Ellington oversees a unique new partnership between the city of San Francisco and the Salvation Army aimed at preventing the spread of the coronavirus. He and his team take meals to about 50 San Francisco-area homeless encampments daily. The team takes two meals a day to 784 people so they won’t have to leave the encampments to find food.
Valencia Gunder runs feeding programs in both Atlanta and Miami. She provides meals to the unsheltered population through her organization, The Smile Trust. She’s partnering with another nonprofit serving meals Mondays, Wednesdays and Fridays in Southwest Atlanta where she says “new tent cities are popping up.”
“I try not to ask a lot of questions, but we get comments like, ‘I haven’t eaten since the last time I saw you,’” says Gunder. “It’s disheartening. These are metropolitan cities with multi-billion dollar budgets. It’s no reason the unsheltered should not be getting what they need in the time of a global pandemic. There are other volunteers out here feeding, but even with all of our joint efforts, it’s not enough.”
AT RISK OF COMMUNITY SPREAD
Bobby Watts, CEO of the National Health Care for the Homeless Council, says people who are homeless are generally in poorer health because of the rigors of homelessness such as chronic sleep deprivation and the stress of living in shelters and other congregant settings. African Americans in particular are more likely to have pre-existing medical conditions such as diabetes, asthma and hypertension.
In the context of COVID-19, the CDC says risks associated with sleeping outdoors in an encampment setting are different from the risk of staying indoors in a congregate setting such as a shelter. While both settings have a risk of community spread, sleeping outdoors also brings risk associated with poor hygiene because of a lack of clean water and sanitation facilities.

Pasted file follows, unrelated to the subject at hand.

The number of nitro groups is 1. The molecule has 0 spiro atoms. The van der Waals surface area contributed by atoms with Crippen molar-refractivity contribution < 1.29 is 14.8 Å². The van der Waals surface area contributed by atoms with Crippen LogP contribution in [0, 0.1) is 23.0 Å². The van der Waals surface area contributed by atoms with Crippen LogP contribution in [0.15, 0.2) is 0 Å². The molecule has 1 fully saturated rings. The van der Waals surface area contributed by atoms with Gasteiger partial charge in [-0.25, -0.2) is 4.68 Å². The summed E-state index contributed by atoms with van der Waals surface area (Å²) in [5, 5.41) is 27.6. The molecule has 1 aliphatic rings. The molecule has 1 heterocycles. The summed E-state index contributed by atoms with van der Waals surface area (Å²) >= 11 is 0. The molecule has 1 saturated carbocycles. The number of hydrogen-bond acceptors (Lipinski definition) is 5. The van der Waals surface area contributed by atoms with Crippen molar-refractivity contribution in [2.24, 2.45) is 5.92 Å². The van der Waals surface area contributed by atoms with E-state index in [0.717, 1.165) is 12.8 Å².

“It’s hard to stay sheltered at home if you don’t have a home,” Watts said. “It’s hard to practice social distancing when you don’t have much control over your space in a shelter or even if you have to share a tent. The CDC’s No. 1 recommendation is to wash your hands with water and soap. If you don’t have access to water in an encampment, how can you do that?”
Cities such as Berkeley, Calif., and Birmingham, Ala., have added handwashing stations for the homeless, but in many other cities around the country it’s community organizations that have stepped up.
In Miami, Dr. Armen Henderson, a doctor who specializes in internal medicine, volunteers with a coalition of organizations called the Community Emergency Operations Center, and has been in a public battle with the Miami-Dade County Homeless Trust, which receives public funds to end homelessness.
The Community Emergency Operations Center has sponsored a shower for people living on the streets of Miami and also provided tents, water, food and toiletries, Henderson says.“In the absence of swift action by the county, city and the trust, we had to move into action ourselves to try to do their job,” Henderson says.
Henderson made national headlines in April when he was handcuffed in front of his home while loading tents and other supplies for Miami’s homeless residents into his car. He’s used the publicity to advocate for testing and bring attention to lack of provisions for people living on the streets of Miami.“The things that we saw were that people didn’t have masks that lived unsheltered, they didn’t have access to water, and they didn’t have access to food or testing,” Henderson says.
Henderson has been on the ground testing members of Miami’s unsheltered population for COVID-19. He’s driven symptomatic people to the hospital and sometimes called an ambulance to pick them up.“I got a lot of pushback about why I was testing in general,” says Henderson, who believes people living on the streets, in jails and in congregant settings should be tested for COVID-19. “This is the most vulnerable population in the epicenter, and so these individuals should be randomly tested to figure out how much the virus has spread.”
In Chicago, Streetwise had to pivot its operations to help its vendors — most of whom are unstably housed like Hardiman — get through the COVID-19 pandemic.Executive Director Julie Youngguist says the magazine, which has a mission to empower people who have experienced homelessness, has been providing fresh meals to go, pantry items, hygiene items and cash assistance to its vendors to help support them through these tough times.
Hardiman says that support has helped him keep a roof over his head during the pandemic as street vendors have mostly disappeared.“I do a lot of praying. I do a little struggling,” Hardiman says. “Streetwise has helped me tremendously. I've been able to get by.”
Streetwise has launched an online fundraising campaign to support vendors. At the intersection where Hardiman usually sells magazines, Streetwise hung a poster urging supporters to purchase the digital version of the magazine online. The poster features a photo of Hardiman with the caption “I’m Still Here.”
Additional reporting by Kalyn Womack in Washington, DC.